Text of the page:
Yes, they can get crowded, but they are public space. Streets and stairs are for people.
TreeHugger is all about active travel, about getting out and walking. And one thing you want to do, when you get out and walk, is to sit down occasionally, especially if you are older. Especially if you are in the middle of climbing stairs.
That's why I was disturbed to read that it is now illegal to sit on the Spanish Steps in Rome. They were recently restored and are no longer just a stairway, a means of transportation, but are now a monument. In 2016 Paolo Bulgari, whose jewelry company funded part of the restoration, told an Italian newspaper, quoted in MNN,
Restorers have done a great and difficult job. The steps were coated with anything from coffee, wine, chewing gum. But now I am worried. If we don’t set strict rules, the steps will go back to being used as a camping site for barbarians.
A policeman complains in the New York Times after pointing to a brown spot that was once a chocolate ice cream cone: “Those restorations cost. Why shouldn’t we watch over the city’s monuments?” But in the Guardian, others think it is an over-reaction.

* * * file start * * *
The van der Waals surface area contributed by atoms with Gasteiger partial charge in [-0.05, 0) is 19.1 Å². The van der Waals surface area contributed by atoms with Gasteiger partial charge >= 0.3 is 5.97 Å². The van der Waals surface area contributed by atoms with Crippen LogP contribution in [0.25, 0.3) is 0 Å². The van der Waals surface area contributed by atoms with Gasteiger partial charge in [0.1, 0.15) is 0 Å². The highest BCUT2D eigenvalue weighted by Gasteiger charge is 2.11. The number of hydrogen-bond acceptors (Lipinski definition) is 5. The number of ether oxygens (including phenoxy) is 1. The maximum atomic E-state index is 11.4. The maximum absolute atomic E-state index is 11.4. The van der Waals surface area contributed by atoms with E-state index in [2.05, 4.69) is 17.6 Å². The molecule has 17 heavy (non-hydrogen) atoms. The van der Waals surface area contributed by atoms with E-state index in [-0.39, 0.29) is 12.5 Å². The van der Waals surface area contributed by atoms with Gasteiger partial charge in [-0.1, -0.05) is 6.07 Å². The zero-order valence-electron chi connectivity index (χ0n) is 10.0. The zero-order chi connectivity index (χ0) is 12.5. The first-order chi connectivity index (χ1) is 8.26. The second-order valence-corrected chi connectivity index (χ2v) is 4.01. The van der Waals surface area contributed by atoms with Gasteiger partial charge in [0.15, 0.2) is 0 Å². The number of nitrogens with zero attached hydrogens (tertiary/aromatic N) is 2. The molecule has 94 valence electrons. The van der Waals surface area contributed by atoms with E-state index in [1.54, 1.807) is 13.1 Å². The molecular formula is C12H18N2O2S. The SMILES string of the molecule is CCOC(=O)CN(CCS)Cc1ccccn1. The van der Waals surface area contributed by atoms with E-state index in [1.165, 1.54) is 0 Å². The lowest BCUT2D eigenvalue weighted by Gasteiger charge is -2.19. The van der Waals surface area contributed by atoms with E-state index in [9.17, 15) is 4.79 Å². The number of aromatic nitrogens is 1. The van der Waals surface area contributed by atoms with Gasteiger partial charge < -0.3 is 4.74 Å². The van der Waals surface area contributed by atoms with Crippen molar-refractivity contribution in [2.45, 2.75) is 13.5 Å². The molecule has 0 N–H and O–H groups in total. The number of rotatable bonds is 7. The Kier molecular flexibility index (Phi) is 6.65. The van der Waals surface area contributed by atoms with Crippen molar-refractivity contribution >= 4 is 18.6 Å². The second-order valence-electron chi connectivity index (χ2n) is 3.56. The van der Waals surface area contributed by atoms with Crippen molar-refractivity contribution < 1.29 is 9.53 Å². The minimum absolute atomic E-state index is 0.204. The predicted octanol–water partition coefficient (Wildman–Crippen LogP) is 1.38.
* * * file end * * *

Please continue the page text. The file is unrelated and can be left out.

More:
“We agree that people shouldn’t ‘camp out’ and eat on the steps of monuments, as rubbish gets left behind,” said Tommaso Tanzilli, a director at the Rome unit of Federalberghi, the Italian hotels association. “But criminalising people for sitting down, especially if they are elderly, is a little exaggerated.”
Others point out in the New York Times that Rome is an "open air museum" and that visitors should treat it as such. The president of the local business associations says, “You couldn’t walk around the Metropolitan Museum snacking on food and slurping a Coke. We expect the same for the center of Rome.”
But Rome is not the Metropolitan Museum. It is a living city. Stairs are public space; they are not monuments. As TreeHugger's Katherine Martinko tells me, describing every weekend when she lived in Italy, "the young people would head to the piazza and hang out on public steps. It's not just tourists who do this; it's deeply cultural."
The steps are also in a very fancy area where I thought even the bicycles were beautiful. It sounds to me that the problem is the wrong kind of people are sitting on those stairs.
And for Romans to say that tourists should treat Rome like a museum, when they themselves seem to treat it like a parking lot and a garbage dump, seems a bit out of line. Tourists sitting on public steps would seem to be the least of its problems.
I admit that I saw those stairs off-season, and they look pretty crowded in some of the other photos. Having laws against jumping into the Trevi Fountain also do not seem out of line. But I get nervous when police start telling people to move along, not to sit down in public spaces. Streets – and stairs – are for people.